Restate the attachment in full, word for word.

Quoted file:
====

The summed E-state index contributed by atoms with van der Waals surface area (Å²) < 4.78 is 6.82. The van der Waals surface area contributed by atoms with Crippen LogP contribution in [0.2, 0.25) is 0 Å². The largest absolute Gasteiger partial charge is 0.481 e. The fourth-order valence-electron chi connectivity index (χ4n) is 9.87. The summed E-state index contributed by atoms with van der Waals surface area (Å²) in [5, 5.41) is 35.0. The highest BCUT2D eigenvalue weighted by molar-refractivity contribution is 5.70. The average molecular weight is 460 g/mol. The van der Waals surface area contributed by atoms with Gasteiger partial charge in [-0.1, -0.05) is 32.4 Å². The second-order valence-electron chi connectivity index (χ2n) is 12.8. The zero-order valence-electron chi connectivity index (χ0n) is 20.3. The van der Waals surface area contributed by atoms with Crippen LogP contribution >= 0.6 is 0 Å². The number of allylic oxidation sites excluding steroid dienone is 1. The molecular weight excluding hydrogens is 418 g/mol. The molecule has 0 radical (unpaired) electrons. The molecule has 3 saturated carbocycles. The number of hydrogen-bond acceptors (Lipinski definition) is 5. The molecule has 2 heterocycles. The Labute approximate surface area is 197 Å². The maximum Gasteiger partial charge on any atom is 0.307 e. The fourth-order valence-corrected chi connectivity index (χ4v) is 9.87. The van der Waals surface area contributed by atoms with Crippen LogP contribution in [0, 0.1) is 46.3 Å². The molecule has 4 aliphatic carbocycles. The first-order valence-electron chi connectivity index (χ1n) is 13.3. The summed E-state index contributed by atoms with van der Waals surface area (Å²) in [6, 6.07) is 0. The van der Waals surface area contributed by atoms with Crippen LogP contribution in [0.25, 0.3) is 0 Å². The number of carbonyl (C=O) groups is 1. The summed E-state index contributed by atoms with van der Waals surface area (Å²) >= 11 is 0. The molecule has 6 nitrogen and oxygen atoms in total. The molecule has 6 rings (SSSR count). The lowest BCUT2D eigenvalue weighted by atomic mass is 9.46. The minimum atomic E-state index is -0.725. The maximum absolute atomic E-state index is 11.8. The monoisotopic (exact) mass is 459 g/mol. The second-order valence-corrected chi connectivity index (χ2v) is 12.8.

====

The summed E-state index contributed by atoms with van der Waals surface area (Å²) < 4.78 is 6.82. The van der Waals surface area contributed by atoms with Crippen LogP contribution in [0.2, 0.25) is 0 Å². The largest absolute Gasteiger partial charge is 0.481 e. The fourth-order valence-electron chi connectivity index (χ4n) is 9.87. The summed E-state index contributed by atoms with van der Waals surface area (Å²) in [5, 5.41) is 35.0. The highest BCUT2D eigenvalue weighted by molar-refractivity contribution is 5.70. The average molecular weight is 460 g/mol. The van der Waals surface area contributed by atoms with Gasteiger partial charge in [-0.1, -0.05) is 32.4 Å². The second-order valence-electron chi connectivity index (χ2n) is 12.8. The zero-order valence-electron chi connectivity index (χ0n) is 20.3. The van der Waals surface area contributed by atoms with Crippen LogP contribution >= 0.6 is 0 Å². The number of allylic oxidation sites excluding steroid dienone is 1. The molecular weight excluding hydrogens is 418 g/mol. The molecule has 0 radical (unpaired) electrons. The molecule has 3 saturated carbocycles. The number of hydrogen-bond acceptors (Lipinski definition) is 5. The molecule has 2 heterocycles. The Labute approximate surface area is 197 Å². The maximum Gasteiger partial charge on any atom is 0.307 e. The fourth-order valence-corrected chi connectivity index (χ4v) is 9.87. The van der Waals surface area contributed by atoms with Crippen LogP contribution in [0, 0.1) is 46.3 Å². The molecule has 4 aliphatic carbocycles. The first-order valence-electron chi connectivity index (χ1n) is 13.3. The summed E-state index contributed by atoms with van der Waals surface area (Å²) in [6, 6.07) is 0. The van der Waals surface area contributed by atoms with Crippen LogP contribution in [0.25, 0.3) is 0 Å². The number of carbonyl (C=O) groups is 1. The summed E-state index contributed by atoms with van der Waals surface area (Å²) >= 11 is 0. The molecule has 6 nitrogen and oxygen atoms in total. The molecule has 6 rings (SSSR count). The lowest BCUT2D eigenvalue weighted by atomic mass is 9.46. The minimum atomic E-state index is -0.725. The maximum absolute atomic E-state index is 11.8. The monoisotopic (exact) mass is 459 g/mol. The second-order valence-corrected chi connectivity index (χ2v) is 12.8.